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Following is an Executive Summary of the National Center for Policy Analysis (http://www.ncpa.org/) report titled “Global Warming: Experts’ Opinions versus Scientific Forecasts” (full report available here) by Kesten Green and J. Scott Armstrong, published February 2008. This report was discussed in a more general manner in a previous post (here). Following the contents of the Executive Summary, some additional comments will be provided about the challenge of developing accurate forecasts from my perspective as an agricultural economist.



Executive Summary:”Global Warming: Experts’ Opinions versus Scientific Forecasts”

National Center for Policy Analysis Report No. 308, by Kesten Green and J. Scott Armstrong

In 2007, the Intergovernmental Panel on Climate Change (IPCC) issued its Fourth Assessment Report. The report included predictions of big increases in average world temperatures by 2100, resulting in an increasingly rapid loss of the world’s glaciers and ice caps, a dramatic global sea level rise that would threaten low-lying coastal areas, the spread of tropical diseases, and severe drought and floods.

These dire predictions are not, however, the result of scientific forecasting; rather, they are the opinions of experts. Expert opinion on climate change has often been wrong. For instance, a search of headlines in the New York Times found the following:

Sept. 18, 1924 MacMillan Reports Signs of New Ice Age

March 27, 1933 America in Longest Warm Spell Since 1776

May 21, 1974 Scientists Ponder Why World’s Climate Is Changing:
A Major Cooling Widely Considered to be Inevitable

Problems with Computer Models. Climate scientists now use computer models, but there is no evidence that modeling improves the accuracy of predictions. For example, according to the models, the Earth should be warmer than actual measurements show it to be. Furthermore:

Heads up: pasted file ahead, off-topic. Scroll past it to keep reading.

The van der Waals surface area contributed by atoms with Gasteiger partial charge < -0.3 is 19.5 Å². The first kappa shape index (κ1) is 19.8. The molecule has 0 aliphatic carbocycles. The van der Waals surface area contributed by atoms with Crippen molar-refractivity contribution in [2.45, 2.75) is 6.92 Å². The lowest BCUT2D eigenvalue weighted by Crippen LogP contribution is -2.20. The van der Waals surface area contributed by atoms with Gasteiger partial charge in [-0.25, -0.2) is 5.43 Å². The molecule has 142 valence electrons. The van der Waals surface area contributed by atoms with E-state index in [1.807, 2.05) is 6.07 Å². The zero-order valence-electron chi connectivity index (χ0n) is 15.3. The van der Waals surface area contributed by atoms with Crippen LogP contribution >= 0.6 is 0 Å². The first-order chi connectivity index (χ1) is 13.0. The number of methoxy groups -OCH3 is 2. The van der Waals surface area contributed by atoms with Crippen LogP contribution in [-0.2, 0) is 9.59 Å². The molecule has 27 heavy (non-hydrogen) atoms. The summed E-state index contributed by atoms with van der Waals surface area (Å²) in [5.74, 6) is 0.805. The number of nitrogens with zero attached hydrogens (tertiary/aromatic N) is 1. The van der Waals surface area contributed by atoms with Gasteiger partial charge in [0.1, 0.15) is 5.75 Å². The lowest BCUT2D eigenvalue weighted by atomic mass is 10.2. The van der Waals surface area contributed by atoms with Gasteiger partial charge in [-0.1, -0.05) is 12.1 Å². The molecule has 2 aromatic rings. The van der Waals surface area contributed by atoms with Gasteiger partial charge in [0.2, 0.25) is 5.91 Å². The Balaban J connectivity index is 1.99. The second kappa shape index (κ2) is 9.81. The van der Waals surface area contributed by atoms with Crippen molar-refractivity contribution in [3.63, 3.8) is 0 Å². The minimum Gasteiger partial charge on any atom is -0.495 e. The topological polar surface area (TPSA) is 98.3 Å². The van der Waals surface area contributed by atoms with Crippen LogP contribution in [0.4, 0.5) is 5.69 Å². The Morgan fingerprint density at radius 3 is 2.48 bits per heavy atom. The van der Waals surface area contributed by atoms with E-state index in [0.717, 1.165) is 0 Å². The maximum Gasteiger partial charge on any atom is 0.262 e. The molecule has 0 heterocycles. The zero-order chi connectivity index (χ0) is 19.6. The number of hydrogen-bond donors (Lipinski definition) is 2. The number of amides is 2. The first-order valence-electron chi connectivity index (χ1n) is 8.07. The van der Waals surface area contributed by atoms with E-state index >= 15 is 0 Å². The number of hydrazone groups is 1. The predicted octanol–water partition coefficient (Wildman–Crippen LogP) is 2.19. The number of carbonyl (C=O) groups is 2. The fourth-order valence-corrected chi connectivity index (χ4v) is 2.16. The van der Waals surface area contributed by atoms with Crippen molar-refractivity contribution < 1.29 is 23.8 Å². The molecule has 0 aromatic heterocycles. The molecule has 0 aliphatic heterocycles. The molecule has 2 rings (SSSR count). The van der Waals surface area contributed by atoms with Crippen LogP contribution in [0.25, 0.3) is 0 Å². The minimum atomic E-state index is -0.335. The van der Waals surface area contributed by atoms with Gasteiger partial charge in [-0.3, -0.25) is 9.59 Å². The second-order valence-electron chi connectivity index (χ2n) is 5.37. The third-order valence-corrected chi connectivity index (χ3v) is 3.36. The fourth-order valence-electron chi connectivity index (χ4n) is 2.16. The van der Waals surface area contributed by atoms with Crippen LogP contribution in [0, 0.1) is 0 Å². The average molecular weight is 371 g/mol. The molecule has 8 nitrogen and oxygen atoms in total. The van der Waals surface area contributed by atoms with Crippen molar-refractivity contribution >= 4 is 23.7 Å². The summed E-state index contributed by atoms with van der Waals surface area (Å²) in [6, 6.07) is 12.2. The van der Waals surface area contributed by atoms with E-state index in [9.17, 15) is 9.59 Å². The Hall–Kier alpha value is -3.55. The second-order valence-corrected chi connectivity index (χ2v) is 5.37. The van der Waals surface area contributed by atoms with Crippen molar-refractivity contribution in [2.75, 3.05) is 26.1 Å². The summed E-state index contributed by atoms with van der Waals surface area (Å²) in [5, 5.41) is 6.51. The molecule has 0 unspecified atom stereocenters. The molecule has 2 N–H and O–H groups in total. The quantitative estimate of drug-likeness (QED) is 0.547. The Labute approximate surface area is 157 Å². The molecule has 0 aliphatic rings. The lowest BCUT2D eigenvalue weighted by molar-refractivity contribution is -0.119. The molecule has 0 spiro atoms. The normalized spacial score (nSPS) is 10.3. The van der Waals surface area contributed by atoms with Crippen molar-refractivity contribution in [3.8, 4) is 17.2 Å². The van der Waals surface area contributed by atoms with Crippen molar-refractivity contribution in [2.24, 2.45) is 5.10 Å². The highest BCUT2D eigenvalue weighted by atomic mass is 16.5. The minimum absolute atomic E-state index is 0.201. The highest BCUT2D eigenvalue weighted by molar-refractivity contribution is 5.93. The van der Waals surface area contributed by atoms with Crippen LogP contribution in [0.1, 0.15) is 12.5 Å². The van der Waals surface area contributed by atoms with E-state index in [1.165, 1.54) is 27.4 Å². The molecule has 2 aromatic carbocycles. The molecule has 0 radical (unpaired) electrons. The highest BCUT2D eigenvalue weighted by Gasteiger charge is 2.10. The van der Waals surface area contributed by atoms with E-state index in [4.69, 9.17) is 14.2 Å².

• The General Circulation Models (GCMs) that are used failed to predict recent global average temperatures as accurately as fitting a simple curve to the historical data and extending it into the future.
  • The models forecast greater warming at higher altitudes in the tropics, whereas the data show the greatest warming has occurred at lower altitudes and at the poles.
  • Furthermore, individual models have produced widely different forecasts from the same initial conditions, and minor changes in assumptions can produce forecasts of global cooling.

Skepticism Among the Scientists. Thus it is not surprising that international surveys of climate scientists from 27 countries in 1996 and 2003 found growing skepticism over the accuracy of climate models. Of more than 1,060 respondents, only 35 percent agreed with the statement, “Climate models can accurately predict future climates,” whereas 47 percent disagreed.

Violations of Forecasting Principles. Forty internationally-known experts on forecasting methods and 123 expert reviewers codified evidence from research on forecasting into 140 principles. The empirically-validated principles are available in the Principles of Forecasting handbook and at forecastingprinciples.com. These principles were designed to be applicable to making forecasts about diverse physical, social and economic phenomena, from weather to consumer sales, from the spread of nonnative species to investment strategy, and from decisions in war to egg-hatching rates. They were applied to predicting the 2004 U.S. presidential election outcome and provided the most accurate forecast of the two-party vote split of any published forecast, and did so well ahead of election day (see polyvote.com).

The authors of this study used these forecasting principles to audit the IPCC report. They found that:

  • Out of the 140 forecasting principles, 127 principles are relevant to the procedures used to arrive at the climate projections in the IPCC report.
  • Of these 127, the methods described in the report violated 60 principles.
  • An additional 12 forecasting principles appear to be violated, and there is insufficient information in the report to assess the use of 38.